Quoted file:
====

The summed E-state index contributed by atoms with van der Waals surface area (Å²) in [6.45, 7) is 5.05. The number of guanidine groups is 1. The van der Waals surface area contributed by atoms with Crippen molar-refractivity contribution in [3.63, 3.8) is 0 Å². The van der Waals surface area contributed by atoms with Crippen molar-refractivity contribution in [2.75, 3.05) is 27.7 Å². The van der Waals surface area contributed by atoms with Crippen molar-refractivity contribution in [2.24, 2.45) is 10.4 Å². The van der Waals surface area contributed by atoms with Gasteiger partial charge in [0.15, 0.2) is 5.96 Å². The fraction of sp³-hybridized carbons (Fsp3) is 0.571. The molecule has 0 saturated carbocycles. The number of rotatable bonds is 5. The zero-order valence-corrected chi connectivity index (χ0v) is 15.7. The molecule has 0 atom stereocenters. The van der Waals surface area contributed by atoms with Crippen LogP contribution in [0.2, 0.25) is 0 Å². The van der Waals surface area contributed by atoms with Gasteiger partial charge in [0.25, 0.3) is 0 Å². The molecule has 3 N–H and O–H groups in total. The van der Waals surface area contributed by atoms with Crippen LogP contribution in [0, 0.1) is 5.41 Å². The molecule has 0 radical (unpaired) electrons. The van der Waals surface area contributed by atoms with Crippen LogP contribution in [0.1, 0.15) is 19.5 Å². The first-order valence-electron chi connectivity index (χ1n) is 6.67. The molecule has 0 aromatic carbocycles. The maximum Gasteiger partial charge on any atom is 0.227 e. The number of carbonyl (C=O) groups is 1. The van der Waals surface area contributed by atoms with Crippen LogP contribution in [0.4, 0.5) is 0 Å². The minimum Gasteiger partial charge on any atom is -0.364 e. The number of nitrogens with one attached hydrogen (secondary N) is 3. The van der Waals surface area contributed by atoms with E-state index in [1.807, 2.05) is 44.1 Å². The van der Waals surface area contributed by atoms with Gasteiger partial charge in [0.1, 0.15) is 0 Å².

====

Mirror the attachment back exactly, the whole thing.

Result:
The summed E-state index contributed by atoms with van der Waals surface area (Å²) in [6.45, 7) is 5.05. The number of guanidine groups is 1. The van der Waals surface area contributed by atoms with Crippen molar-refractivity contribution in [3.63, 3.8) is 0 Å². The van der Waals surface area contributed by atoms with Crippen molar-refractivity contribution in [2.75, 3.05) is 27.7 Å². The van der Waals surface area contributed by atoms with Crippen molar-refractivity contribution in [2.24, 2.45) is 10.4 Å². The van der Waals surface area contributed by atoms with Gasteiger partial charge in [0.15, 0.2) is 5.96 Å². The fraction of sp³-hybridized carbons (Fsp3) is 0.571. The molecule has 0 saturated carbocycles. The number of rotatable bonds is 5. The zero-order valence-corrected chi connectivity index (χ0v) is 15.7. The molecule has 0 atom stereocenters. The van der Waals surface area contributed by atoms with Crippen LogP contribution in [0.2, 0.25) is 0 Å². The van der Waals surface area contributed by atoms with Gasteiger partial charge in [0.25, 0.3) is 0 Å². The molecule has 3 N–H and O–H groups in total. The van der Waals surface area contributed by atoms with Crippen LogP contribution in [0, 0.1) is 5.41 Å². The molecule has 0 radical (unpaired) electrons. The van der Waals surface area contributed by atoms with Crippen LogP contribution in [0.1, 0.15) is 19.5 Å². The first-order valence-electron chi connectivity index (χ1n) is 6.67. The molecule has 0 aromatic carbocycles. The maximum Gasteiger partial charge on any atom is 0.227 e. The number of carbonyl (C=O) groups is 1. The van der Waals surface area contributed by atoms with Crippen LogP contribution in [0.4, 0.5) is 0 Å². The minimum Gasteiger partial charge on any atom is -0.364 e. The number of nitrogens with one attached hydrogen (secondary N) is 3. The van der Waals surface area contributed by atoms with E-state index in [1.807, 2.05) is 44.1 Å². The van der Waals surface area contributed by atoms with Gasteiger partial charge in [0.1, 0.15) is 0 Å².